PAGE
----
Everybody with an interest in the everyday life of Italians under Mussolini’s dictatorship will have to read Richard Bosworth’s Mussolini’s Italy. Such a book was long overdue. Whilst we have numerous biographies of Mussolini, with Bosworth’s own thoroughly researched, enlightening and entertaining Mussolini (2002) by far the best of the recent wave, there has not been a new English-language general social history of Italian Fascism since Tannenbaum’s lucid and well-organised synthesis three decades ago. Despite Churchill’s famous claim, Italian Fascism cannot be blamed on ‘one man alone’. Important as Mussolini was in the history of Italy, the popularity of the biographical genre with the general reader has often led to an exaggeration of the Duce’s real influence, and in some cases provoked attempts to rehabilitate him, most notably in Nicholas Farrell’s Mussolini: A New Life (2003), at which Bosworth takes a swipe in passing.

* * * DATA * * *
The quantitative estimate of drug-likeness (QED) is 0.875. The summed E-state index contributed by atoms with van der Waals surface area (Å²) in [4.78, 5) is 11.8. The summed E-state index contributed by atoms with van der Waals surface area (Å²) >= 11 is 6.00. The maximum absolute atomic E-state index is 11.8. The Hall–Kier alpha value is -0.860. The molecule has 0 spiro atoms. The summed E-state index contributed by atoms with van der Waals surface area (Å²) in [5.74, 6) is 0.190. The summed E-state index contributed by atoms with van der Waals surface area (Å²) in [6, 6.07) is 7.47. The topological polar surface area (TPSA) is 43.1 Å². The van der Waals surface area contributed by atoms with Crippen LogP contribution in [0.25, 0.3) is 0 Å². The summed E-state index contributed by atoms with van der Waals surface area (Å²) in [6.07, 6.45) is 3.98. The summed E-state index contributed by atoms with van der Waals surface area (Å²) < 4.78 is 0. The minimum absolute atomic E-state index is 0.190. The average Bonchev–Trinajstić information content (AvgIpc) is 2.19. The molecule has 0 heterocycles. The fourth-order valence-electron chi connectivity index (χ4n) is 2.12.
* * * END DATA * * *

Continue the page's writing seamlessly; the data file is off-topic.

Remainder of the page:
However, journalists and popular biographers are not the only culprits. A number of recent academic historiographical trends have also obscured the reality of life for ordinary Italians during the dictatorship, ignoring mundane matters such as housing, working conditions, food and diseases, in favour of an obsessive concentration on more aesthetically